TRAPPED IN PARADISE
It’s clear, based on a May Time magazine dispatch, that Norway’s felons and miscreants are of a superior class than America’s. When Norway’s brand-new Halden prison opened in April, the country’s King Harald V headlined a glitzy gala that celebrated what has been called the world’s “most humane” lockup. Among the facilities: a sound studio, jogging trails, a guest house for inmates’ visitors and a scrumptious-smelling “kitchen laboratory” where murderers and bandits can learn to cook. Guards are unarmed (half are women) and intermingle with the rapists, drug dealers and others, dining with them and joining them in intramural sports. The recidivist rate for Norwegian prisoners in general is only 20 percent (versus 50 percent to 60 percent in the United States), but it is still too early to tell whether Halden’s prisoners will find life behind bars so pleasant that they don’t mind risking another stretch there by returning to crime.
BROWN EYE REDUCTION
A Portland, Oregon, inventor recently began offering a colorful patch designed to cover the area just below a dog’s tail. The “Rear Gear” is featured on the handmade-crafts’ site, www.etsy.com
YOU PAYING ATTENTION, TIM GEITHNER?
Last November, the government of North Korea made an ultimately disastrous decision to radically devalue its currency, overnight making 100 North Korean won worth 1 North Korean won, and the country’s citizens (as well as, reportedly, the Dear Leader himself) were not pleased. Three months later, without much fanfare, came the official announcement that the government’s (i.e., the Workers’ Party’s) chief finance minister, Pak Nam-gi, had been executed by firing squad.
CAN WE UNDISCOVER THE NOSE LEECH?
Among the new species discovered this year are a “nose” leech, a “Dracula” fish, a “psychedelic” frogfish and a “bombardier” worm, according to scientists at the University of Arizona and medical school researchers in Lima, Peru. The Peru-based leech, which is fanged and probably has been around since the time of the dinosaurs, prefers nasal mucus as a habitat. The “Dracula” fish of Myanmar, with “canine-like fangs,” has an extraordinarily flexible mouth. The multicolored frogfish has apparently adapted to live among the colorful, venomous coral off Bali, Indonesia. The “bombardier” worm, found in California’s Monterey Bay, releases glow-in-the-dark projectiles when threatened.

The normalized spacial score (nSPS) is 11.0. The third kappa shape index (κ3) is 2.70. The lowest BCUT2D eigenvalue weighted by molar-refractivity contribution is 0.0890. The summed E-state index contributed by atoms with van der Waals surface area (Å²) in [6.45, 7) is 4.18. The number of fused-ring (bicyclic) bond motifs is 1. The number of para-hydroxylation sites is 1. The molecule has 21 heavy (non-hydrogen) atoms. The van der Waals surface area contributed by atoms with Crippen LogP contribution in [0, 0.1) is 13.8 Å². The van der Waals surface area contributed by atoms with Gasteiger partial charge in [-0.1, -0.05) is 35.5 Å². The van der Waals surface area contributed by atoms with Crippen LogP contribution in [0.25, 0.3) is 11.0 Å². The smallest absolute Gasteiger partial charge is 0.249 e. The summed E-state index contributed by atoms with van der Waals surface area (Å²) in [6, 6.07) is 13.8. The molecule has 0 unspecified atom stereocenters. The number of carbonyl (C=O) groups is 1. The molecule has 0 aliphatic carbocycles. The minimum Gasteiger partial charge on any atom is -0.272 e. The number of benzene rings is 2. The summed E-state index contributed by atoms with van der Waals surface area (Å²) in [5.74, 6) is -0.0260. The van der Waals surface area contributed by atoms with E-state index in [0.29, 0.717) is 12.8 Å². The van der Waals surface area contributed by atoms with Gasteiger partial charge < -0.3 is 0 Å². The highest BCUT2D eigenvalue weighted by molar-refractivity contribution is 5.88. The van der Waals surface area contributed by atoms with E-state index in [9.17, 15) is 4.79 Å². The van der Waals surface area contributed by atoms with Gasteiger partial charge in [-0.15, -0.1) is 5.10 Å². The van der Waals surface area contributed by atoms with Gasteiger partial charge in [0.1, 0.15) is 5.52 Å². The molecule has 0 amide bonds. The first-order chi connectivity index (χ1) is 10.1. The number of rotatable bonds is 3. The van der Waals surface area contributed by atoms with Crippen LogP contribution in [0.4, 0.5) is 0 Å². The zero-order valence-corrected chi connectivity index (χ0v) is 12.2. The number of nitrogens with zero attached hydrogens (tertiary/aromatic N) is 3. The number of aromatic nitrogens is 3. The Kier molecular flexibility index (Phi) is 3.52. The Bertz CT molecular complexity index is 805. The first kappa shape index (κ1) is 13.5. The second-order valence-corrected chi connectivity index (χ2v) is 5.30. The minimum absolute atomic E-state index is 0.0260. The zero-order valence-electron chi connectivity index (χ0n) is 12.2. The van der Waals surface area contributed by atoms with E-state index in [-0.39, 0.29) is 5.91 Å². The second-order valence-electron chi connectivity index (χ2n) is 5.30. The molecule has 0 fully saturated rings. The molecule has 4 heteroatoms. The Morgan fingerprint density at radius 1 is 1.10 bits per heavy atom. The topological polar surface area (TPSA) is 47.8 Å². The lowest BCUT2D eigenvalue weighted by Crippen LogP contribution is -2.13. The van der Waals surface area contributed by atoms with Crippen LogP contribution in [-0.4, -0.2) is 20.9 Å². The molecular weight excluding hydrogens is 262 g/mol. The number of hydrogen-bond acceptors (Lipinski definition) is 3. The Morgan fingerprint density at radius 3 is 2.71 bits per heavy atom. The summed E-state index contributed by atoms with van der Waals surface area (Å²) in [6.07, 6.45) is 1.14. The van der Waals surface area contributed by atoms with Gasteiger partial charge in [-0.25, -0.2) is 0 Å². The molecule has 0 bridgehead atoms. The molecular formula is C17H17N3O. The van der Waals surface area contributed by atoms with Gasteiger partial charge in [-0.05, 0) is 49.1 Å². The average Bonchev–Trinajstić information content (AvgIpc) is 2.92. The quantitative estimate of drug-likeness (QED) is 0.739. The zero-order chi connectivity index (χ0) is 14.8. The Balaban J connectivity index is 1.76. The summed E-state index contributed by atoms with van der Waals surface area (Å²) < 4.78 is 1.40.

British and Australian researchers, writing in a journal article in March, concluded that the world’s strongest insect (relative to body weight) is the male dung beetle, which can lift more than 1,100 times its weight (equivalent for an average male human: 80 tons). Since the beetles mate inside dung patties, their every move is a struggle against the resistance posed by the feces. (On the other hand, the researchers also found weaker dung beetles that mated just fine helped not by their strength but by unusually large testicles.)
Madison, Wisconsin, neighbors Nina Bell, 56, and Arnessa Battles, 38, were cited for disorderly conduct in March in a dispute over Battles’s dog’s winter-long output of droppings that had just been revealed by melting snow. According to the police report, by the time an officer arrived on the scene, both of the women had smeared each other’s cars with large quantities of dog poop.
(1) Jacob Collins, 28, was arrested in April and charged with burglary of Matlack’s Hometown Pharmacy in Landisville, New Jersey, despite the fact that the medicine he stole was probably by mistake. Police said they were almost certain Collins was after the painkiller “Oxycontin” but instead swiped a supply of “Oxybutynin,” which treats overactive bladder. (2) On the other hand, Sean Almond, 43, was charged on the same day as Collins for allegedly robbing the Kangaroo Mart on Wilroy Road in Suffolk, Virginia, and could have used some Oxybutynin. Almond was caught immediately after the robbery because his getaway was delayed. He was spotted in a nearby alley, where he had been overcome by a sudden urge to relieve himself.